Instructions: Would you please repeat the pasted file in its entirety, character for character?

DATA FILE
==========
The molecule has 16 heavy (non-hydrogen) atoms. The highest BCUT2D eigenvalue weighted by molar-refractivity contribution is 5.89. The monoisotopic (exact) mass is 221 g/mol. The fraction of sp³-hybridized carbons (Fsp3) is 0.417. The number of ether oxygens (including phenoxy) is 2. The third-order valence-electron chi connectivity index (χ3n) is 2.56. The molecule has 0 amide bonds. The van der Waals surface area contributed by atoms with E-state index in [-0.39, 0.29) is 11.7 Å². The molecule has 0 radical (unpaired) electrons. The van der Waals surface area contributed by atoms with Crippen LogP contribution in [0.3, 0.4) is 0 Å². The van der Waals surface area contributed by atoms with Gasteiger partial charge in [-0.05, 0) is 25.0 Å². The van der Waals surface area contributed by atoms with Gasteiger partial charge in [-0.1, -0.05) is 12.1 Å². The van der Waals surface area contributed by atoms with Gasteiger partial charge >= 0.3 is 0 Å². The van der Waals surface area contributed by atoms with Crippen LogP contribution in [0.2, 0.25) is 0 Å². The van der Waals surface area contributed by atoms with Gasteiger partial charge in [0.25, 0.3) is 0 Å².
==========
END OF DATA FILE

The molecule has 16 heavy (non-hydrogen) atoms. The highest BCUT2D eigenvalue weighted by molar-refractivity contribution is 5.89. The monoisotopic (exact) mass is 221 g/mol. The fraction of sp³-hybridized carbons (Fsp3) is 0.417. The number of ether oxygens (including phenoxy) is 2. The third-order valence-electron chi connectivity index (χ3n) is 2.56. The molecule has 0 amide bonds. The van der Waals surface area contributed by atoms with E-state index in [-0.39, 0.29) is 11.7 Å². The molecule has 0 radical (unpaired) electrons. The van der Waals surface area contributed by atoms with Crippen LogP contribution in [0.3, 0.4) is 0 Å². The van der Waals surface area contributed by atoms with Gasteiger partial charge in [-0.05, 0) is 25.0 Å². The van der Waals surface area contributed by atoms with Gasteiger partial charge in [-0.1, -0.05) is 12.1 Å². The van der Waals surface area contributed by atoms with Gasteiger partial charge >= 0.3 is 0 Å². The van der Waals surface area contributed by atoms with Crippen LogP contribution in [0.2, 0.25) is 0 Å². The van der Waals surface area contributed by atoms with Gasteiger partial charge in [0.25, 0.3) is 0 Å².